Recently I also added a Samson wireless Mic. I can actually hook a shotgun to the wireless bodypack and put it anywhere in the church almost, and get good sound.

Of course, it took me several years to save $$$ for this stuff :D I would definitely suggest getting an XLR adapter. The Beacktek and the Studio-One both allow you to run either XLR cables OR 1/4" or even 1/8" into them, and then into the camera. They are very versatile little devices! The mixer I only finally got because I sometimes needed more than just 2 inputs. (although both Beachtek and Studio-One both make adapters that can take 3 or 4 XLR's now).

Hope this helps...
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Old April 17th, 2007, 09:14 AM   #6
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Try get to the venue a few days before to see what you need in the way of cables and test the set-up. If you can, meet with the sound engineer for the venue/performance, take your cmcorder with you, and the manual, so he can read its capabilities.

There are too many variables to give a pat answer at this time. Some additional quesitons: What type of sound board, what kind of outputs does it have, how will you power the camcorder, where will the camcorder be relative to the sound board, do you need ambient sound as well as sound board sound, and so on?
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Old April 21st, 2007, 06:23 PM   #7
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Difference on line and mic levels

Eric,

One word of caution (you may already know this): you will still need something "extra" like Beachtek even in your case 3 since GL2 only has mic in, and no line in. The output from most (if not all) mixer boards is line out level, which will cause a mismatch and results in frequency loss or distortion of your audio recording.
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Old April 22nd, 2007, 07:30 PM   #8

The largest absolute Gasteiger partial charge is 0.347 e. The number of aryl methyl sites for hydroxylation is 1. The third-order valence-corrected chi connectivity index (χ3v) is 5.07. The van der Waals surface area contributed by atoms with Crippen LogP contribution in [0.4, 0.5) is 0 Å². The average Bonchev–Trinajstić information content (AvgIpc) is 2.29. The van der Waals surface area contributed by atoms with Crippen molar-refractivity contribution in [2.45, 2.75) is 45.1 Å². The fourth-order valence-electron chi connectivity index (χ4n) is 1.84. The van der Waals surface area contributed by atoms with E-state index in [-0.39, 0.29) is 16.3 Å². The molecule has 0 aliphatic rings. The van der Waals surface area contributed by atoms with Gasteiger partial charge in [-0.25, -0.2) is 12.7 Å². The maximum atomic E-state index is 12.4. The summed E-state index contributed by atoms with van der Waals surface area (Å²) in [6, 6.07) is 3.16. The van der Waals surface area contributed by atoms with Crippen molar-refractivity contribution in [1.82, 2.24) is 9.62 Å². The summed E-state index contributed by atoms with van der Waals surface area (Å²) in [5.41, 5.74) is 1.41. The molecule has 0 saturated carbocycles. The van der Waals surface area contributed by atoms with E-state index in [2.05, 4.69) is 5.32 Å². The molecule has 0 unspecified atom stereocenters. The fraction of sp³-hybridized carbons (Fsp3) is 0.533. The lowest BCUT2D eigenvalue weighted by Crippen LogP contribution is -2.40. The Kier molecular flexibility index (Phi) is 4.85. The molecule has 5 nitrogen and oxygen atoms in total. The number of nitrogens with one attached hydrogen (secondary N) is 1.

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Quote:
The output from most (if not all) mixer boards is line out level,...
Actually many mixers go provide a user-selected output level, line or mic, and many also have a "tape output" as well which is unbalancd consumer line level (typically -10 dBV). You need to check what type output is available for your use at the venue in question.
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Old April 25th, 2007, 10:58 PM   #9
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What Don said...

Eric,
What Don said is the right thing to do. Know what you need.

In general, I use a StudioOne interface with my GL2. It has XLR and 1/8th inch mono inputs and accepts Mic or Line inputs.

So my typical setup: I grab a line out XLR from the board and run it to one channel of the Studio1, set to line input. I have an Azden shotgun on the camera and I run it to the other channel as a mic input. I switch the Studio 1 to Stereo so that each signal is separate into the camera. I can then mix the house sound separate from the board sound so that I can adjust for audience sound or performers who aren't mic'd.

When I capture the GL2 video/audio, I capture it in two-channel mode. Now I can deal with the audio as I need to. Sure, it's not stereo, but it's versatile and it lets me get the best audio I can.
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Old April 29th, 2007, 08:51 PM   #10
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We played a music video show and recorded video with 4 different cameras.

The audio we burned directly to a CD from a mixer and then re-ripped it to a computer. I honestly haven't heard it yet, but I've heard good things.